U.S. Lawmakers, Outside Groups Ask White House To Suspend Tariffs
As The Wall Street Journal reported, last week the U.S. Customs and Border Protection (CBP) began sending notices to companies saying federal officials will approve some delays in tariff payments. Then on Friday, March 27, CBP issued a brief notice announcing the agency “will approve on a case by case basis additional days for payment of estimated duties, taxes and fees due to this emergency.”
Some U.S. lawmakers want more and have asked that the Trump administration institute a broad, 90-day moratorium on tariff collection. According to a separate story from The Wall Street Journal, (the Trump administration could take that action this week. Specifically, on March 25, 12 Republican members of the Senate Finance Committee, led by Chairman Chuck Grassley (R-Iowa), sent a letter to President Donald Trump recommending a number of trade actions to respond to the COVID-19 pandemic, including imposing a “total moratorium” on new tariffs or other measures that would “create uncertainty and raise costs for trade.” Additionally, the Coalition of American Metal Manufacturers and Users has asked for the Section 232 steel and aluminum tariffs to be suspended. The Aluminum Association has made the same request for market countries.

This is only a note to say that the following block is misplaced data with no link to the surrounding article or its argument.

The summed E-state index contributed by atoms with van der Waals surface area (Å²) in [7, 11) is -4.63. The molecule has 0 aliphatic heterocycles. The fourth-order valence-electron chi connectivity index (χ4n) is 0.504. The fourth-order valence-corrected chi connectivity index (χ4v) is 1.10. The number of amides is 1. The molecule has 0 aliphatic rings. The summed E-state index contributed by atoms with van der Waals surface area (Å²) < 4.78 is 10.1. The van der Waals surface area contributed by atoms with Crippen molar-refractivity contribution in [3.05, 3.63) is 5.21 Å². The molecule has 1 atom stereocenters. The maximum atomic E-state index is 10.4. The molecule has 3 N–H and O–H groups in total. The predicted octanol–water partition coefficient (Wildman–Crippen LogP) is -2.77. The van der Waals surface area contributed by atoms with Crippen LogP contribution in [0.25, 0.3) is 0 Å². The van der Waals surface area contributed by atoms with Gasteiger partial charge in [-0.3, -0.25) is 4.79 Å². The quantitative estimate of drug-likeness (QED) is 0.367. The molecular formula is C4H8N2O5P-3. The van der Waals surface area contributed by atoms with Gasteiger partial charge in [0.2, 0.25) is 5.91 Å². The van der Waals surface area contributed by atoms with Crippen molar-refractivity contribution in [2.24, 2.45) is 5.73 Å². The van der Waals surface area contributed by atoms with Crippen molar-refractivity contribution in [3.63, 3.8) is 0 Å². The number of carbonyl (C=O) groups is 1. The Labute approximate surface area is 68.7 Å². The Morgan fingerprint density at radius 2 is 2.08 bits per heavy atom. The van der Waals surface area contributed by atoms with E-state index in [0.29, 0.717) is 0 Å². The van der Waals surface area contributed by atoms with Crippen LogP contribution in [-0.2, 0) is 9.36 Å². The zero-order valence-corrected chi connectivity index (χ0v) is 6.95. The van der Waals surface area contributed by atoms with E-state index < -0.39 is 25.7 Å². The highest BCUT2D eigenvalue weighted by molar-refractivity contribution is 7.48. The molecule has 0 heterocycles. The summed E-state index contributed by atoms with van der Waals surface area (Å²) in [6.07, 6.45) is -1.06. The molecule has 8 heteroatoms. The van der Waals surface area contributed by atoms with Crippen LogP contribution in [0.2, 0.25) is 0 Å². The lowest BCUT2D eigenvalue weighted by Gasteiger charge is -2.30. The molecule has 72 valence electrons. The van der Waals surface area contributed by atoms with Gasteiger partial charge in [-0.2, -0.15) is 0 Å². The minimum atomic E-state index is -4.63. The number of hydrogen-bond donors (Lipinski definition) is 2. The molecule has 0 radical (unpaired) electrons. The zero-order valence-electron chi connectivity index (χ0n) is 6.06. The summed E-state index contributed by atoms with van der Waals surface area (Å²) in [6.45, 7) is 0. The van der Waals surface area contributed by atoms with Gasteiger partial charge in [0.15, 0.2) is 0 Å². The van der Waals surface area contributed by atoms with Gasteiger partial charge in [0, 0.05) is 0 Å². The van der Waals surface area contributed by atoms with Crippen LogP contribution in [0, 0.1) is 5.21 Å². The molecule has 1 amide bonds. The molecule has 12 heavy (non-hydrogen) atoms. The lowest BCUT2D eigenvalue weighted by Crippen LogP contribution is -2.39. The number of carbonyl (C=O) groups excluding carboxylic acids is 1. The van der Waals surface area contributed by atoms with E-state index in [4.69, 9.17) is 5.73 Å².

On the opposite end of the spectrum, a letter sent to the administration on March 24 by the American Iron and Steel Institute, said, “Any efforts to delay or reduce the collection of duties on unfairly-traded steel imports or imports that threaten to impair U.S. national and economic security will ultimately hurt U.S. workers and businesses during this unprecedented moment.”
The Metals Service Center Institute is reporting these developments here for its members information only.
In related news: in a petition filed last week, U.S. steel importers formally asked the Supreme Court to decide whether the Section 232 tariffs on imported steel are constitutional.